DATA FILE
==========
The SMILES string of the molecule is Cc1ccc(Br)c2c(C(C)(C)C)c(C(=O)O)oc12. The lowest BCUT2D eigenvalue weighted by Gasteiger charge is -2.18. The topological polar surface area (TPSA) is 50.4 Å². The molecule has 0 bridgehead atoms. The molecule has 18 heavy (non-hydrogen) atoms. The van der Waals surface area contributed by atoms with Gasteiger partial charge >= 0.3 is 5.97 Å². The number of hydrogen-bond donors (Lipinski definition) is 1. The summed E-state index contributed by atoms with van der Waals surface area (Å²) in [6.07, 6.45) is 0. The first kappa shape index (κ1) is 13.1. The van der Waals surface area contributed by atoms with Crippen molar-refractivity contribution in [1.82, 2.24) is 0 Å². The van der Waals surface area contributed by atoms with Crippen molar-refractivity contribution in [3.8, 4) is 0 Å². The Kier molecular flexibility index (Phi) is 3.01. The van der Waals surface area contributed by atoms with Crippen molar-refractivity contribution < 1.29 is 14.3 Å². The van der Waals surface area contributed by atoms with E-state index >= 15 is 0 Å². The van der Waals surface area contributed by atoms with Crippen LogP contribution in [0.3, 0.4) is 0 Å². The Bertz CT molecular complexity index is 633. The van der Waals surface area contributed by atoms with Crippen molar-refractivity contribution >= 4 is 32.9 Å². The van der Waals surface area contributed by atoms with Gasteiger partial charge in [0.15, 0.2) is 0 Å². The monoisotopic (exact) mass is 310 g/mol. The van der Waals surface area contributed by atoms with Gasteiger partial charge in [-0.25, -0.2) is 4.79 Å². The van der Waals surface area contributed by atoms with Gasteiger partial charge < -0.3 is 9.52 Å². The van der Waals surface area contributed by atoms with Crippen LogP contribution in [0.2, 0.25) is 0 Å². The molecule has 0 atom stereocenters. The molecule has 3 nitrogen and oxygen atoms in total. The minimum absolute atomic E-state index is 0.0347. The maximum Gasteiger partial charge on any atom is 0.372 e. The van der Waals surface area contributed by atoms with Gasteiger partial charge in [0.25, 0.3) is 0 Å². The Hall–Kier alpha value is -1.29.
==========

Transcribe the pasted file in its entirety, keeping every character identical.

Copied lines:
The SMILES string of the molecule is Cc1ccc(Br)c2c(C(C)(C)C)c(C(=O)O)oc12. The lowest BCUT2D eigenvalue weighted by Gasteiger charge is -2.18. The topological polar surface area (TPSA) is 50.4 Å². The molecule has 0 bridgehead atoms. The molecule has 18 heavy (non-hydrogen) atoms. The van der Waals surface area contributed by atoms with Gasteiger partial charge >= 0.3 is 5.97 Å². The number of hydrogen-bond donors (Lipinski definition) is 1. The summed E-state index contributed by atoms with van der Waals surface area (Å²) in [6.07, 6.45) is 0. The first kappa shape index (κ1) is 13.1. The van der Waals surface area contributed by atoms with Crippen molar-refractivity contribution in [1.82, 2.24) is 0 Å². The van der Waals surface area contributed by atoms with Crippen molar-refractivity contribution in [3.8, 4) is 0 Å². The Kier molecular flexibility index (Phi) is 3.01. The van der Waals surface area contributed by atoms with Crippen molar-refractivity contribution < 1.29 is 14.3 Å². The van der Waals surface area contributed by atoms with E-state index >= 15 is 0 Å². The van der Waals surface area contributed by atoms with Crippen LogP contribution in [0.3, 0.4) is 0 Å². The Bertz CT molecular complexity index is 633. The van der Waals surface area contributed by atoms with Crippen molar-refractivity contribution >= 4 is 32.9 Å². The van der Waals surface area contributed by atoms with Gasteiger partial charge in [0.15, 0.2) is 0 Å². The monoisotopic (exact) mass is 310 g/mol. The van der Waals surface area contributed by atoms with Gasteiger partial charge in [-0.25, -0.2) is 4.79 Å². The van der Waals surface area contributed by atoms with Gasteiger partial charge < -0.3 is 9.52 Å². The van der Waals surface area contributed by atoms with Crippen LogP contribution in [0.2, 0.25) is 0 Å². The molecule has 0 atom stereocenters. The molecule has 3 nitrogen and oxygen atoms in total. The minimum absolute atomic E-state index is 0.0347. The maximum Gasteiger partial charge on any atom is 0.372 e. The van der Waals surface area contributed by atoms with Gasteiger partial charge in [0.25, 0.3) is 0 Å². The Hall–Kier alpha value is -1.29.